What Makes a Good Architect?June 8, 2015
A good architect understands the builder’s needs. A good architect knows the importance of the details. A good architect crafts the building on paper. A good architect takes their time in order to save time for others. A good architect is (usually) expensive.
Throughout ancient and medieval history, most architectural design was accomplished by successful artisans who rose to the role of master builder. Stone masons, blacksmiths, and carpenters, for example, were familiar with the building process and worked with the materials necessary to put a building together. It was natural that those who mastered a certain material craft would eventually rise to the role of architect, although the actual term didn’t exist at the time.
It wasn’t until the 16th century when people began using pencils on paper that the distinction between architect and carpenter began to form. Once building planners could formulate plans and designs on paper, the design process and the building process began to separate. Massive advancements in mathematics and technology in the centuries to come caused the gap between artist and carpenter to widen. Two distinct professions emerged: the architect and the craftsman.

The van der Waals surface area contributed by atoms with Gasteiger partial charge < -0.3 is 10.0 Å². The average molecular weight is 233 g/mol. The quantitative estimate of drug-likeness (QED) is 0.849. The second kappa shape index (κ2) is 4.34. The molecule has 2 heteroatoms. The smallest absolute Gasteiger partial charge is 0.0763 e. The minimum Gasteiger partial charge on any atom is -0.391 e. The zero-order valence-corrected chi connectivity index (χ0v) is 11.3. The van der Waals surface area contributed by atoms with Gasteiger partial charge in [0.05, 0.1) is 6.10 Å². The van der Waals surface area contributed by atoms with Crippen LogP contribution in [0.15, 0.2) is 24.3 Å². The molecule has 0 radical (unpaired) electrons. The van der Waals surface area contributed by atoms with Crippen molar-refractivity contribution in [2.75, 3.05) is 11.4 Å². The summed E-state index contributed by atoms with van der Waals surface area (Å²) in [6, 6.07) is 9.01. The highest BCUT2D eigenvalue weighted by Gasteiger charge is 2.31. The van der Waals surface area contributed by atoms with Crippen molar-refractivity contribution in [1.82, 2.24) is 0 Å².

Today, the distinction is stronger than ever. In fact, the many roles involved in building a modern-day home are separated among dozens of parties. Plumbing, demolition, electrical, roofing, and heating are all subcontracted to those companies with expertise in each field. Although the experts get the job done, the general contractor coordinates each one. With in-house carpenters on the job site every day constructing framing and making sure the pieces fit together, general contractors fulfill the role of the modern-day craftsman.
Although the roles are distinct, each party must be on the same page (literally) in order for coordination to be effective. Once an architect drafts plans for a building, it is extremely important for the builder’s needs to be taken into consideration before finalizing them. Late-stage changes cause headaches for contractors who prefer to follow through on plans made from the start, making us long for the medieval ages on occasion.